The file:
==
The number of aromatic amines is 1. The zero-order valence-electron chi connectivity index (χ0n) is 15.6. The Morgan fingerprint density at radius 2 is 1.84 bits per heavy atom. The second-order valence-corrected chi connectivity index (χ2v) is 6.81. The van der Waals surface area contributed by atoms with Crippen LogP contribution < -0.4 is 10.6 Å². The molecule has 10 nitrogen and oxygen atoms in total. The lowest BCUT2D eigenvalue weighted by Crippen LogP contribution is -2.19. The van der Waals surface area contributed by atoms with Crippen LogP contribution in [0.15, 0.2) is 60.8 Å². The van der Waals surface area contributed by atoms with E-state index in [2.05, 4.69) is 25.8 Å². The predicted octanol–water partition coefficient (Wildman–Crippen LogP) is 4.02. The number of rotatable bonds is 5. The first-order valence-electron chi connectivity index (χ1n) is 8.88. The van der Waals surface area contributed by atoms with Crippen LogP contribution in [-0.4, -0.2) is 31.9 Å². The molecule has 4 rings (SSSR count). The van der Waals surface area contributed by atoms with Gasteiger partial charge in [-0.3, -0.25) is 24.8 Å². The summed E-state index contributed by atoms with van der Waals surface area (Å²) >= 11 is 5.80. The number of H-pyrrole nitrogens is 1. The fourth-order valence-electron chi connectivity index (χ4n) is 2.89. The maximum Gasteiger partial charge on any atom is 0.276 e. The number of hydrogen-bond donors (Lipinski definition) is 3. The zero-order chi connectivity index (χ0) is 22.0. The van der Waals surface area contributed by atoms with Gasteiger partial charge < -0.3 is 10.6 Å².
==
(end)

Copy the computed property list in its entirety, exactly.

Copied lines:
The number of aromatic amines is 1. The zero-order valence-electron chi connectivity index (χ0n) is 15.6. The Morgan fingerprint density at radius 2 is 1.84 bits per heavy atom. The second-order valence-corrected chi connectivity index (χ2v) is 6.81. The van der Waals surface area contributed by atoms with Crippen LogP contribution < -0.4 is 10.6 Å². The molecule has 10 nitrogen and oxygen atoms in total. The lowest BCUT2D eigenvalue weighted by Crippen LogP contribution is -2.19. The van der Waals surface area contributed by atoms with Crippen LogP contribution in [0.15, 0.2) is 60.8 Å². The van der Waals surface area contributed by atoms with E-state index in [2.05, 4.69) is 25.8 Å². The predicted octanol–water partition coefficient (Wildman–Crippen LogP) is 4.02. The number of rotatable bonds is 5. The first-order valence-electron chi connectivity index (χ1n) is 8.88. The van der Waals surface area contributed by atoms with Crippen LogP contribution in [-0.4, -0.2) is 31.9 Å². The molecule has 4 rings (SSSR count). The van der Waals surface area contributed by atoms with Gasteiger partial charge in [-0.3, -0.25) is 24.8 Å². The summed E-state index contributed by atoms with van der Waals surface area (Å²) >= 11 is 5.80. The number of H-pyrrole nitrogens is 1. The fourth-order valence-electron chi connectivity index (χ4n) is 2.89. The maximum Gasteiger partial charge on any atom is 0.276 e. The number of hydrogen-bond donors (Lipinski definition) is 3. The zero-order chi connectivity index (χ0) is 22.0. The van der Waals surface area contributed by atoms with Gasteiger partial charge < -0.3 is 10.6 Å².